In a direct challenge to a Republican campaign platform that calls for U.S. military superiority over the Soviet Union, Defense Secretary Harold Brown said yesterday that such a notion is both militarily and economically impossible if the Soviets are determined to prevent it.

And, Brown left no doubt that in his mind the Kremlin would never drop out of any stepped-up arms race with the United States even if it meant imposing further hardships on Soviet society.

Thus, the defense chief argued in a speech in California yesterday, a policy of seeking clear superiority would leave no winner. Tather, he said, it would produce an all-out arms race funneling U.S.-Soviet competition "into the most dangerous arena -- the one most likely to lead to nuclear war."

At some point, Brown said. "one side, its resources stretched to the limit, might believe the only way to prevent the other from achieving superiority would be to strike first."

Brown sought to contrast that with what he described as a Carter administration policy of maintaining "the approximate military balance that exists today" as the best way to protect vital U.S. interests, prevent war and promote international stability.

The speech by the defense secretary to the Commonwealth Club of California in Oakland marked the most determined effort yet of the Carter administration to attack the Republicans head-on over how to deal with Moscow on the question of a new arms buildup.

Secretary of State Edmund S. Muskie and presidential national security affairs adviser Zbigniew Brzezinske have recently struck similar themes in interviews with reporters.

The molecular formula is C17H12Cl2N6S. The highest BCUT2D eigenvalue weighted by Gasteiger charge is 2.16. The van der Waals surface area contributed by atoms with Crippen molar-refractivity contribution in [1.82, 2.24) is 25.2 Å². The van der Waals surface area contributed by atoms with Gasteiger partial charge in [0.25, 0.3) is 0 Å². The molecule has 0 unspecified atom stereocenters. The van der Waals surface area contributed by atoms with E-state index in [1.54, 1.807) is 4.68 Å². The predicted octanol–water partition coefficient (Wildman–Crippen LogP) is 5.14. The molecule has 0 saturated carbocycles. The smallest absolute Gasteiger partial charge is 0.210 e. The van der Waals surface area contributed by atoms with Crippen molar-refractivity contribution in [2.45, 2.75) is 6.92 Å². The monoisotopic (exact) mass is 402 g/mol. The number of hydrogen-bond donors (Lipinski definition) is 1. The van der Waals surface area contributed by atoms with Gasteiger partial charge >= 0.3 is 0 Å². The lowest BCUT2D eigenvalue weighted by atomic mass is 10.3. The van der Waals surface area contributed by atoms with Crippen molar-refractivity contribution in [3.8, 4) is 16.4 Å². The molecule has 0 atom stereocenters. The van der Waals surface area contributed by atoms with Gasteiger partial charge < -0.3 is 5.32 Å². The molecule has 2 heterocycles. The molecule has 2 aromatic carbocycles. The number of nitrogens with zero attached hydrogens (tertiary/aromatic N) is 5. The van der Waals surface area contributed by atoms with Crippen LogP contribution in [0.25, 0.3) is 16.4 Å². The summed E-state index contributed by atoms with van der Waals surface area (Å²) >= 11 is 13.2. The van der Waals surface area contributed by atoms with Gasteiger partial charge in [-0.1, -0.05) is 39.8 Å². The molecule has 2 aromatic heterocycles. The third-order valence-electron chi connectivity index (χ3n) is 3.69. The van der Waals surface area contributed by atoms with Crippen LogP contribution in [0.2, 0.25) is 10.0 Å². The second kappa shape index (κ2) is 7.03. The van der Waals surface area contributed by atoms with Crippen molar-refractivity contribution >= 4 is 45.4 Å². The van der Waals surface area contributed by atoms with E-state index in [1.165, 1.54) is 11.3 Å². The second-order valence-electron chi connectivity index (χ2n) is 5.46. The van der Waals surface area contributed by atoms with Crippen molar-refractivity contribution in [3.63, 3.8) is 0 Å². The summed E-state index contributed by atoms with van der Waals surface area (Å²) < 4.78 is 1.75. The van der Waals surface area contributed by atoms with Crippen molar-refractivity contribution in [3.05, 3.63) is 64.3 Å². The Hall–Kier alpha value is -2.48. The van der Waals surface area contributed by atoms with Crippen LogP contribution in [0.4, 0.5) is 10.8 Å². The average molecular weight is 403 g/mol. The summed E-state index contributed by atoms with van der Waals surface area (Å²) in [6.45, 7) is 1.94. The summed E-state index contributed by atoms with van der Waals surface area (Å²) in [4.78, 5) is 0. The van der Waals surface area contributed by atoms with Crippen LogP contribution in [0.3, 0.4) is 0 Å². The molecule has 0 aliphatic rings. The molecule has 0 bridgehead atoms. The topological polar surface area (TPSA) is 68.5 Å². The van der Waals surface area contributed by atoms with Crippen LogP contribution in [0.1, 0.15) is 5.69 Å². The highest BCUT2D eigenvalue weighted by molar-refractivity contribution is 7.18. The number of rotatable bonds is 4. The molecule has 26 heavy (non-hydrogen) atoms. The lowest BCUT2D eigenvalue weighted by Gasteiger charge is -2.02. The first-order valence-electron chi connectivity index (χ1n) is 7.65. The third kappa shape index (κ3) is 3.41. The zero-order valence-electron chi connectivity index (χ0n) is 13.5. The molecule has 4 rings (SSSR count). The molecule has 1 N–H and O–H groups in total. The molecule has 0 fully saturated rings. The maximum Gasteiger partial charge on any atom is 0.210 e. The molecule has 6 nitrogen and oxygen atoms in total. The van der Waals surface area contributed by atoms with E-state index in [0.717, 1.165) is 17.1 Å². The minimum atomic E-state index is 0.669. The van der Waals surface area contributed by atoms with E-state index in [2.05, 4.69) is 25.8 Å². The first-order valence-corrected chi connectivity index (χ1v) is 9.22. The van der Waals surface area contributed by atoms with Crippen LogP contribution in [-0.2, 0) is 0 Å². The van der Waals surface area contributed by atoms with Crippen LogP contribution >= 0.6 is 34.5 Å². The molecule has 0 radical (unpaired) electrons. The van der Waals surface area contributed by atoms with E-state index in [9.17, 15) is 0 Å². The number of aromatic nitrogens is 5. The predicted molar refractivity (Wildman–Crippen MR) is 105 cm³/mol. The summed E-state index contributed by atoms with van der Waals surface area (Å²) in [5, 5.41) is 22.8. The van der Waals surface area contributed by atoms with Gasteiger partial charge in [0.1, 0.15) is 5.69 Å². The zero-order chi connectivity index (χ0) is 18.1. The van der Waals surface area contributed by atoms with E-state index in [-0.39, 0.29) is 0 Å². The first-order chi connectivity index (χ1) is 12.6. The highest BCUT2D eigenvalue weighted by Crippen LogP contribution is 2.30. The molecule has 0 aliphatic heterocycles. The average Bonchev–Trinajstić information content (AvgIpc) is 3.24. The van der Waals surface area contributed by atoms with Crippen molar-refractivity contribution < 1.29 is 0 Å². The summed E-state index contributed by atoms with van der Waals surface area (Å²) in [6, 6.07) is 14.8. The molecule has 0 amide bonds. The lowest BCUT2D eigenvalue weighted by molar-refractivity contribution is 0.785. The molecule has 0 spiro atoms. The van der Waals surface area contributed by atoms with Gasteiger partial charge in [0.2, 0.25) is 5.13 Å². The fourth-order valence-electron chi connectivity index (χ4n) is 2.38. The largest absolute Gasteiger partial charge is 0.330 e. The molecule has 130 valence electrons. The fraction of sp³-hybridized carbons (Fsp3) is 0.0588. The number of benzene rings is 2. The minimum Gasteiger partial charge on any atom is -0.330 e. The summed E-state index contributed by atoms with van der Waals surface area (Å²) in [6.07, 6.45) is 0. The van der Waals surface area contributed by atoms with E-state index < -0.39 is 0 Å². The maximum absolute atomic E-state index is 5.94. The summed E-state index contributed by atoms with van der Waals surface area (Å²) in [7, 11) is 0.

While Brown did not use the term "Republican" in yesterday's speech, his prepared remarks made it clear that the White House will use the top Cabinet officers in the election campaign and that President Carter apparently believes it will work in his favor with the public.

The Republican platform reflects the view of presidential nominee Ronald Reagan and many of his top advisers that the United States has fallen dangerously behind Moscow, especially in atomic arms, and must move toward an accelerated buildup aimed at ultimate superiority.

Reagan, in a recent interview with The Washington Post, said he would sit down with Soviet leader if both sides were talking about arms reductions that would really remove the threat to each other's forces. But he has also said that there would be "a great benefit to the United States if we started a buildup . . . to serve notice on the Soviet Union."

Reagan rejected the idea that the Soviets could keep pace, "I think there is every indication and every reason to believe that the Soviet Union cannot increase its production of arms," he said.

In effect, Reagan argues that the Soviets know they would lose a new arms race and thus be more apt to negotiate meaningfully when faced with the prospect of a U.S. buildup.

Brown, indirectly, called those views "unrealistic, simplistic and dangerous."

"The truth is," he said, "that comprehensive military superiority for either side -- absolute supremacy, if you will -- is a military and economic impossibiility if the other side is determined to prevent it."

The costs alone would be "enormous," Brown said, "let alone in the face of a massive -- 30 percent -- tax cut," another allusion to the Republican platform.

"There can be no return to the days of the American nuclear monopoly. It is wishful thinking of the highest order," he said, to believe that the Soviet leaders would "shrink from imposing additional, even unimaginable hardships on their civilian society in order to say in the arms race."